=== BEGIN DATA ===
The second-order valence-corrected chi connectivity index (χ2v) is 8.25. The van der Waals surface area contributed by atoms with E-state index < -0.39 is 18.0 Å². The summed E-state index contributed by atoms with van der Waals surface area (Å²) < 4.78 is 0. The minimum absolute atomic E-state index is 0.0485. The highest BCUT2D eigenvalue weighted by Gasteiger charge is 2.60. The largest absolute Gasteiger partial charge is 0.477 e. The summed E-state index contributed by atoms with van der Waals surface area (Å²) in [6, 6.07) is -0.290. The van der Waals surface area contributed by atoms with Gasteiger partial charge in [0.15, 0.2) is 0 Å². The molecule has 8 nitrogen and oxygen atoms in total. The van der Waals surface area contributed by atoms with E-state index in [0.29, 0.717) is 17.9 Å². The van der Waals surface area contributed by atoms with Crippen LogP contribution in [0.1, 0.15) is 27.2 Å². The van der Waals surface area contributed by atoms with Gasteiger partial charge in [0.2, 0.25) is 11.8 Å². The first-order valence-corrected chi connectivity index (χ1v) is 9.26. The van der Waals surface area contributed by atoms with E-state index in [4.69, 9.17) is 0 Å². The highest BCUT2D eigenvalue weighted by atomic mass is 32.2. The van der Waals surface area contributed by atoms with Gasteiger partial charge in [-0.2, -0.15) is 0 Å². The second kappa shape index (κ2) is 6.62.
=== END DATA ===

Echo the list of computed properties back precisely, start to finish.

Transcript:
The second-order valence-corrected chi connectivity index (χ2v) is 8.25. The van der Waals surface area contributed by atoms with E-state index < -0.39 is 18.0 Å². The summed E-state index contributed by atoms with van der Waals surface area (Å²) < 4.78 is 0. The minimum absolute atomic E-state index is 0.0485. The highest BCUT2D eigenvalue weighted by Gasteiger charge is 2.60. The largest absolute Gasteiger partial charge is 0.477 e. The summed E-state index contributed by atoms with van der Waals surface area (Å²) in [6, 6.07) is -0.290. The van der Waals surface area contributed by atoms with Gasteiger partial charge in [0.15, 0.2) is 0 Å². The molecule has 8 nitrogen and oxygen atoms in total. The van der Waals surface area contributed by atoms with E-state index in [0.29, 0.717) is 17.9 Å². The van der Waals surface area contributed by atoms with Crippen LogP contribution in [0.1, 0.15) is 27.2 Å². The van der Waals surface area contributed by atoms with Gasteiger partial charge in [0.2, 0.25) is 11.8 Å². The first-order valence-corrected chi connectivity index (χ1v) is 9.26. The van der Waals surface area contributed by atoms with E-state index in [4.69, 9.17) is 0 Å². The highest BCUT2D eigenvalue weighted by atomic mass is 32.2. The van der Waals surface area contributed by atoms with Gasteiger partial charge in [-0.2, -0.15) is 0 Å². The second kappa shape index (κ2) is 6.62.